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Tri-County asks customers to keep items off poles

Tri-County Electric wishes to remind everyone that attaching items to the company’s poles is prohibited by both board policy and state law, due to the safety hazard it creates.

Any item attached to our poles presents an obstacle to our linemen when they are climbing and, more importantly, items attached to poles can damage the linemen’s protective equipment resulting in serious injury or death.

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Hartsville Neighborhood Health Clinic to close

Neighborhood Health has announced that it will consolidate the Hartsville Clinic with its Lebanon Medical & Dental Clinic.

Neighborhood Health will continue to serve Hartsville patients at the Lebanon Medical & Dental Clinic. Neighborhood Health is informing all Hartsville patients of the change, which will occur on November 1, 2019, by letter and by personal contact.

The last day of the Hartsville clinic will be Oct. 28. Until then, the clinic will be open on Mondays from 8 a.m.-5 p.m.

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Look Back: Wild Game Supper was a Hartsville feast to behold

Submitted photo
This photo from the annual Wild Game Supper shows a long line of pots and pans full of food, and men with forks in hand. The three men on the left are Melvin White, Zan Gwin and Grover Lentz.

Our topic this month has to do with hunting – whether it was for a fur-covered animal, one covered with feathers or one covered with fish scales!

Of course, the object of most hunters is to put meat on the table.

That brings us to a long Hartsville and Trousdale County tradition that has, regrettably, been discontinued – our annual men’s Wild Game Supper!

For close to 20 years, a group of local hunters and fishermen would get together in late winter and share their bounty with their fellow sportsmen and a few friends.

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IMPACThought: Keeping our ‘divine appointment’ with Jesus

Submitted photo
Jon Shonebarger

Jesus had a divine appointment on the other side of the sea. While in route to the appointment, He and the disciples were met with a storm that threatened their lives.

Ultimately, Jesus would still the storm and teach the disciples the importance of overcoming fear through faith.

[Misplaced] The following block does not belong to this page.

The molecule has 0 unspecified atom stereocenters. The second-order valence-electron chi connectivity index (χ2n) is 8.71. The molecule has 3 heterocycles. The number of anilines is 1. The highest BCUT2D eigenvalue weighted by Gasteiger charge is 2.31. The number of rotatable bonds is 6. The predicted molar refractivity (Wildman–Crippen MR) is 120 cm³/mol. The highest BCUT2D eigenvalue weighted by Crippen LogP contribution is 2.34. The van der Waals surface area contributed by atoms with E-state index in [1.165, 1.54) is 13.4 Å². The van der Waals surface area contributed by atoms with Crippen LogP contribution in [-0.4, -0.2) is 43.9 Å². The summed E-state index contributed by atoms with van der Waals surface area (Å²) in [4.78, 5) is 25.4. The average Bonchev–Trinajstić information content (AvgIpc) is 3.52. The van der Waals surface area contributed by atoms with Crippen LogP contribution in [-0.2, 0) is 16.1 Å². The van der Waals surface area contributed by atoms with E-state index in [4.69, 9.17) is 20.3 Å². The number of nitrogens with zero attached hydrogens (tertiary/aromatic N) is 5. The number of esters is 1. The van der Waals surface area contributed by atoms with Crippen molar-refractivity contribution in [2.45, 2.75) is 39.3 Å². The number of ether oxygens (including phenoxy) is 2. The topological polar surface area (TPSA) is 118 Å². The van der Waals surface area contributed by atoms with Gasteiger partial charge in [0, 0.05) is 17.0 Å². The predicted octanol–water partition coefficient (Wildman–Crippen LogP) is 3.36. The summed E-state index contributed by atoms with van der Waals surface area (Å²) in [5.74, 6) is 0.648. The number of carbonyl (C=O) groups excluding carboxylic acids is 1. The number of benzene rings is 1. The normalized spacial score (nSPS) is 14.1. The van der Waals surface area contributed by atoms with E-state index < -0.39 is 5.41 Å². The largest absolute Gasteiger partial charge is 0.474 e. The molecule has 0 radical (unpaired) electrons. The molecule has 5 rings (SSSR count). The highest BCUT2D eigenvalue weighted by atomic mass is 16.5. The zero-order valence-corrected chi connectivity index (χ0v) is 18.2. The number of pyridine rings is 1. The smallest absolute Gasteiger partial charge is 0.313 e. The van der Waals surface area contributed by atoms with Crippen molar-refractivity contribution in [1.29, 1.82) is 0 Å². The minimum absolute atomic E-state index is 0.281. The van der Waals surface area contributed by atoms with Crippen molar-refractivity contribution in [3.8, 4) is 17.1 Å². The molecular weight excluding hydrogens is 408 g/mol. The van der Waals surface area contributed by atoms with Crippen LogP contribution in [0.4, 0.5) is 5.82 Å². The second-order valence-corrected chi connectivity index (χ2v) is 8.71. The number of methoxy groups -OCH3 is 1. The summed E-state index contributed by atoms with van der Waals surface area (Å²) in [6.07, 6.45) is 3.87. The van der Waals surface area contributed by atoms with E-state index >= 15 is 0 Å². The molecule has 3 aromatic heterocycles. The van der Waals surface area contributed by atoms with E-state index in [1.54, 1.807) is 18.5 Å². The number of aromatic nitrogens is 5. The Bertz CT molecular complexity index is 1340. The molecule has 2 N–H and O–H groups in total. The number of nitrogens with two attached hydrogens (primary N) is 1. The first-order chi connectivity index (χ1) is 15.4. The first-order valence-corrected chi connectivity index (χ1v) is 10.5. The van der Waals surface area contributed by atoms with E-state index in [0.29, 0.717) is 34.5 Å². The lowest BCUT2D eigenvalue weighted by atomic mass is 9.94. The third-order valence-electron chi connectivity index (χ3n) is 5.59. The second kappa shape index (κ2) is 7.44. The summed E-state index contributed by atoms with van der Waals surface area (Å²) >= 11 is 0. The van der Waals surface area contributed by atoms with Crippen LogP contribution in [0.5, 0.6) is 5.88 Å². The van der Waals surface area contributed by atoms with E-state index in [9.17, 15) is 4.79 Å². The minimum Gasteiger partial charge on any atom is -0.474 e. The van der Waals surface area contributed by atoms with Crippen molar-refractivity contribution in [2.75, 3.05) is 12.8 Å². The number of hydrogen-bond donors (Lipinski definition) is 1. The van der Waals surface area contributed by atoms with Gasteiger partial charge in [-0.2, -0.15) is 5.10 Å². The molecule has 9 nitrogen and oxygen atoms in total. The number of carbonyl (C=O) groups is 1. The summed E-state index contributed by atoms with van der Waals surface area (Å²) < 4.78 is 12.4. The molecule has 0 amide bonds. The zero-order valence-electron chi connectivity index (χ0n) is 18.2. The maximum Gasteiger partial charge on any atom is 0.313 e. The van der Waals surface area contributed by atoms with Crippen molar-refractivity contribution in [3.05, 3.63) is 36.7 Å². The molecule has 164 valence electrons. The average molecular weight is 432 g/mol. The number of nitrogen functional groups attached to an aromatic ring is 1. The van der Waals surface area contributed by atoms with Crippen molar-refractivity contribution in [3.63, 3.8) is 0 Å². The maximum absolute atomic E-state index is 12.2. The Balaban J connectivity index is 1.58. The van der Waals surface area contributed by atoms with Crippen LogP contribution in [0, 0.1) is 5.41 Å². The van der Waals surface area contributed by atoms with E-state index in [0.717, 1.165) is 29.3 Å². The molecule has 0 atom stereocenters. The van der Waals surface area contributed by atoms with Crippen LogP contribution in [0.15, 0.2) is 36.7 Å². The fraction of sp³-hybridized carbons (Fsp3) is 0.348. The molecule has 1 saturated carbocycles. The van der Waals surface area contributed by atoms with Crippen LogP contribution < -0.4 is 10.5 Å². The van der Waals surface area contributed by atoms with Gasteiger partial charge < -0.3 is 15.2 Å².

Faith overcomes all obstacles. That instruction would be tested as they came over into the country of the Gadarenes.

Trials and tribulations amidst the storms of life serve as teachable moments for all of God’s people. Greater tests in our journey always lie ahead.

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Jack McCall: Part 2 of my duck hunting tale

Across the Miles
Jack McCall

As I wrote a couple of columns ago, I took a duck-hunting trip to Alberta, Canada a few Septembers back.

My hunting party flew commercially (United Airlines) into Edmonton by way of Denver International. We arrived in Edmonton on a Sunday just after noon.

Our outfitter picked us up promptly and we traveled 2½ hours north by van to Elk Point, Alberta.

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TCAT students’ tour provides learning experience

Submitted photo
TCAT students meet with Register of Deeds Candice Hall.

The Administrative Office Technology class of the Tennessee College of Applied Technology (TCAT) recently gained the opportunity to visit two important resources in our community.

The group first visited the non-profit Trousdale County Community Help Center to learn the administrative and managerial side of the organizational workflow.

The second visit was to the Administrative Offices of Trousdale County. Students learned not only of the importance of each office, but day-to-day activities in which their TCAT education would be put into action.

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Chamber of Commerce launches ‘Football Fantasy’ contest

Submitted photo
Students at Trousdale County High School are building the footballs for the Chamber’s contest.

The Hartsville/Trousdale Chamber of Commerce is holding its inaugural “Yellow Jacket Football Fantasy” contest as a fundraiser and a way to spark business support in the community prior to homecoming later this month.

Football cutouts and stands are available from the Chamber for $100. They can be decorated in any original manner and displayed in front of local businesses beginning Oct. 14.

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Fake wildlife officer tale turns out to be fake news

Photo courtesy of Trousdale County Sheriff’s Office

A Hartsville man was arrested last week after initially claiming to have been robbed by someone impersonating a wildlife officer.

James Melvin Stansberry, 48, was arrested on Sept. 27 and charged with filing a false report and theft of property.